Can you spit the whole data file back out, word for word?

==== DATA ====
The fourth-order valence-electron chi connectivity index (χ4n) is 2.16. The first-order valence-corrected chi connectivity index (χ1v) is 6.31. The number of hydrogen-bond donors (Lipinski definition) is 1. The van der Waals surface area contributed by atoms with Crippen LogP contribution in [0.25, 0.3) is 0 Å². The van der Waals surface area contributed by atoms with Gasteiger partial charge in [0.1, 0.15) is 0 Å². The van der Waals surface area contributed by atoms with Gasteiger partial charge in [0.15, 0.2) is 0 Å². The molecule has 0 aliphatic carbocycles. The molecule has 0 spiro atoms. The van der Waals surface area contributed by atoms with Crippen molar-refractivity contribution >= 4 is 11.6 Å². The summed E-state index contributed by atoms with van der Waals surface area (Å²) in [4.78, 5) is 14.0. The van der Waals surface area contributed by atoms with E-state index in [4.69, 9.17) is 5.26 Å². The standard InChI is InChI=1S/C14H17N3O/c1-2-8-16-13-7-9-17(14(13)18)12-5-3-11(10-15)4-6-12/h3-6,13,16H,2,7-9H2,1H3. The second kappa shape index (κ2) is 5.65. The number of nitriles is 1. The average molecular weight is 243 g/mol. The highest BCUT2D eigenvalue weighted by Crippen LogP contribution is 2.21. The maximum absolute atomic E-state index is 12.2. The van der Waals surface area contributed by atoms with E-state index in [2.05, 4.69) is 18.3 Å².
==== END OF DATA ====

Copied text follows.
The fourth-order valence-electron chi connectivity index (χ4n) is 2.16. The first-order valence-corrected chi connectivity index (χ1v) is 6.31. The number of hydrogen-bond donors (Lipinski definition) is 1. The van der Waals surface area contributed by atoms with Crippen LogP contribution in [0.25, 0.3) is 0 Å². The van der Waals surface area contributed by atoms with Gasteiger partial charge in [0.1, 0.15) is 0 Å². The van der Waals surface area contributed by atoms with Gasteiger partial charge in [0.15, 0.2) is 0 Å². The molecule has 0 aliphatic carbocycles. The molecule has 0 spiro atoms. The van der Waals surface area contributed by atoms with Crippen molar-refractivity contribution >= 4 is 11.6 Å². The summed E-state index contributed by atoms with van der Waals surface area (Å²) in [4.78, 5) is 14.0. The van der Waals surface area contributed by atoms with E-state index in [4.69, 9.17) is 5.26 Å². The standard InChI is InChI=1S/C14H17N3O/c1-2-8-16-13-7-9-17(14(13)18)12-5-3-11(10-15)4-6-12/h3-6,13,16H,2,7-9H2,1H3. The second kappa shape index (κ2) is 5.65. The number of nitriles is 1. The average molecular weight is 243 g/mol. The highest BCUT2D eigenvalue weighted by Crippen LogP contribution is 2.21. The maximum absolute atomic E-state index is 12.2. The van der Waals surface area contributed by atoms with E-state index in [2.05, 4.69) is 18.3 Å².